BVD free, but still breaking the bank
Author: Carolyn Gates
When we talk about the economic benefits of national bovine viral diarrhoea virus (BVD) control, we have a strong tendency to focus strictly on the direct production impacts for the 65% of beef herds and 35% of dairy herds that are believed to be actively infected. And not without good reason – even using conservative figures, BVD is estimated to cost New Zealand farmers more than $150 million per year through its negative effects on reproductive performance, milk yields, calf growth rates, and animal immune function. It’s easy to see why many farmers with infected herds have already taken active measures to eliminate the virus such as testing individual animals to identify and remove those that are persistently infected (PI) and vaccinating breeding cattle to prevent the creation of new PIs.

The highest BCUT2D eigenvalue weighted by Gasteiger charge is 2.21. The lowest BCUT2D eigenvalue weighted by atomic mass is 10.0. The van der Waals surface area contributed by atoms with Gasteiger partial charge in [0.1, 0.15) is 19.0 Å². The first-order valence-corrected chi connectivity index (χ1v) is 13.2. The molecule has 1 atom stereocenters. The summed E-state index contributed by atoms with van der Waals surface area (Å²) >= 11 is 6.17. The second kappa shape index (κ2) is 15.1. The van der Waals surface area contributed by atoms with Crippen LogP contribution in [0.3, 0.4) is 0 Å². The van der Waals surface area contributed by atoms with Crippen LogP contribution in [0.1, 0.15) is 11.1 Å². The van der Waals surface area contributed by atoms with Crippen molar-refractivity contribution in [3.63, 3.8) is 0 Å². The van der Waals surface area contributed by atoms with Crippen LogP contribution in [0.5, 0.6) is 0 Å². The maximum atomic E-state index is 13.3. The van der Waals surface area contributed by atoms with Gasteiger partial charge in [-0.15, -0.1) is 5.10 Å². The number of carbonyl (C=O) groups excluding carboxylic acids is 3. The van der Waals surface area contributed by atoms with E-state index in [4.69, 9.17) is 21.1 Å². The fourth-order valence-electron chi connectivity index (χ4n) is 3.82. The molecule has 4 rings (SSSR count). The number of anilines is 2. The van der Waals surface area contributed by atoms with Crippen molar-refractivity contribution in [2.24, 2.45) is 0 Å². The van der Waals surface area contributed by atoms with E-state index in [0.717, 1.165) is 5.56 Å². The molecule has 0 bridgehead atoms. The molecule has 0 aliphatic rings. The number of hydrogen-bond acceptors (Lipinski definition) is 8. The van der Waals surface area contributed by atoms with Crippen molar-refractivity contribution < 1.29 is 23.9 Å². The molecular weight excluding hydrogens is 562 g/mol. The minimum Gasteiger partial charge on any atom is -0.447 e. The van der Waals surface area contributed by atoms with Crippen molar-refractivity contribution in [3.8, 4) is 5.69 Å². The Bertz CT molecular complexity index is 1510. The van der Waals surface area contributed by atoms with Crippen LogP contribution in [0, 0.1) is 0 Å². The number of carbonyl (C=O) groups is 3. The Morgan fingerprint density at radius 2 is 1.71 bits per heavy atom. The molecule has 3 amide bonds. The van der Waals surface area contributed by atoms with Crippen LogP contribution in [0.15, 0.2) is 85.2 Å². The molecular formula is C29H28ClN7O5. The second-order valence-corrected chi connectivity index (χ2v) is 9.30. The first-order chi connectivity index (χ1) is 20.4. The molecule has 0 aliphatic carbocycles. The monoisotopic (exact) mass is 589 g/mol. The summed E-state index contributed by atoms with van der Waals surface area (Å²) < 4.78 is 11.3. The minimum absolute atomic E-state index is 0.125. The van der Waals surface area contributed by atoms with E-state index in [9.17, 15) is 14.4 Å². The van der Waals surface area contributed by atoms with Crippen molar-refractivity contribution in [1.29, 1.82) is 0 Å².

With these control measures, it is technically possible to eliminate BVD and its production impacts on the herd in under two years. However, the disease still remains expensive for farmers because of the ongoing need to prevent the virus from being reintroduced from outside sources. This includes having to continually monitor the herd status, test all purchased stock for BVD, and vaccinate all breeding cattle that could be exposed to the virus through contact with animals, personnel, and equipment from other farms. With the current level of voluntary control, there are an estimated 1.5 million doses of BVD vaccine sold across New Zealand each year and over 35,000 diagnostic testing events involving hundreds of thousands of individual animals, which could be adding more than $25 million per year to the national BVD bill.
By working together to eradicate BVD from New Zealand, we can help infected herds regain their lost production and we can permanently eliminate the risk of negative herds introducing or reintroducing the virus through unavoidable contacts with other livestock farms. Find out how much a BVD Free New Zealand could save your business by registering on the project website and sharing your BVD story.